This is the first blog about the second experiment that is being conducted to grow crops in Martian soil. By the way, it is not real soil from Mars since the Mars robots have only sent back data so far, but a Mars soil simulant that originates from a volcano on Hawaii and is provided by NASA for experiments. We are a team of four: Joep Frissel, Rini Verwoert, Wilfred Krijnen, and myself, Wieger Wamelink. Together we work at Wageningen UR to conduct experiments that aim to provide fresh food for the first human on Mars.
We started the first growth experiment two years ago at Wageningen UR, because the research team believes that mankind will go back to the moon and for the first time to Mars to set up permanent inhabited bases. One of the challenges of these missions will be food. It is clear that the colonists will need their own food supply because bringing ‘groceries’ to the new bases will be costly and will take up valuable space in a spacecraft. The journey to Mars in particular takes a lot of time so if you are out of your favourite herbs or spices, garlic flavoured chives, you cannot just order it via the Internet expecting it to be there instantly, dropped by a drone. We therefore believe that food production at the actual site is essential for survival, and the local soil, present in large quantities, and the local water will have to be used for that. To make that possible we conduct research on Earth in a greenhouse near Wageningen.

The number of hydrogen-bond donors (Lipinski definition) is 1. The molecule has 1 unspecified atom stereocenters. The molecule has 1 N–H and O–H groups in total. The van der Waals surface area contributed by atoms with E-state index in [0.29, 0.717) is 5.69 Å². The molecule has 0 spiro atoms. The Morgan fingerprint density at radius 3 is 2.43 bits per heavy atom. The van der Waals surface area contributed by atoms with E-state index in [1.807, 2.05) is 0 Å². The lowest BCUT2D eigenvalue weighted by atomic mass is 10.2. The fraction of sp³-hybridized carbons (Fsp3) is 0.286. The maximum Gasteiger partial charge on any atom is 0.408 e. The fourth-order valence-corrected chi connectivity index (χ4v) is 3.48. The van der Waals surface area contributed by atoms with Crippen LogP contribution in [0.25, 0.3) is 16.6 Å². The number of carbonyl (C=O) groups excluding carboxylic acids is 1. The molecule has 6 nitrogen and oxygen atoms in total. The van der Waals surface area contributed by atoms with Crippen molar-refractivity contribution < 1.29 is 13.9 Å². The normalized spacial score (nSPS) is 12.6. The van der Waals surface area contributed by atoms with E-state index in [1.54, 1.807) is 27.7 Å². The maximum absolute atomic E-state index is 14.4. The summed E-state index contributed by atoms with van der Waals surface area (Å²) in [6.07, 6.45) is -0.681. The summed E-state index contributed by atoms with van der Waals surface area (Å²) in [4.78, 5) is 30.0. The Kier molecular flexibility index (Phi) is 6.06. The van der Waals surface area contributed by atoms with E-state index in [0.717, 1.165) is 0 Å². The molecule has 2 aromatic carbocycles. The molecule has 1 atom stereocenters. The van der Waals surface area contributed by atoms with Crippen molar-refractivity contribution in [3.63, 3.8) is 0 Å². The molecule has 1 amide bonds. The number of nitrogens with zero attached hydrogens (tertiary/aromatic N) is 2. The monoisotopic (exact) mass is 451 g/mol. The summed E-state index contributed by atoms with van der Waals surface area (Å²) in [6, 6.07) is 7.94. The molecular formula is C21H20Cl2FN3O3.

The goal of these experiments is to provide the first (human) Martians with fresh food, much like the possible future Martian Sheldon Cooper, who also volunteered to go to Mars in a recent episode of the Big Bang Theory. I wonder what he would like to eat on Mars, probably not his apparent favourite, take away food, since it will be rather cold when it arrives.
Our new experiment has been underway for over a week and all ten selected crops have already germinated on all three soils; the Mars and moon soil simulants as well as the earth control (which is a common compost rich soil available from your local garden centre). The ten species involved are rye, quinoa, peas, leek, radish, spinach, tomato, garden cress, garlic flavoured chive and garden rocket. This is all in line with the philosophy behind the experiment: using common technology and material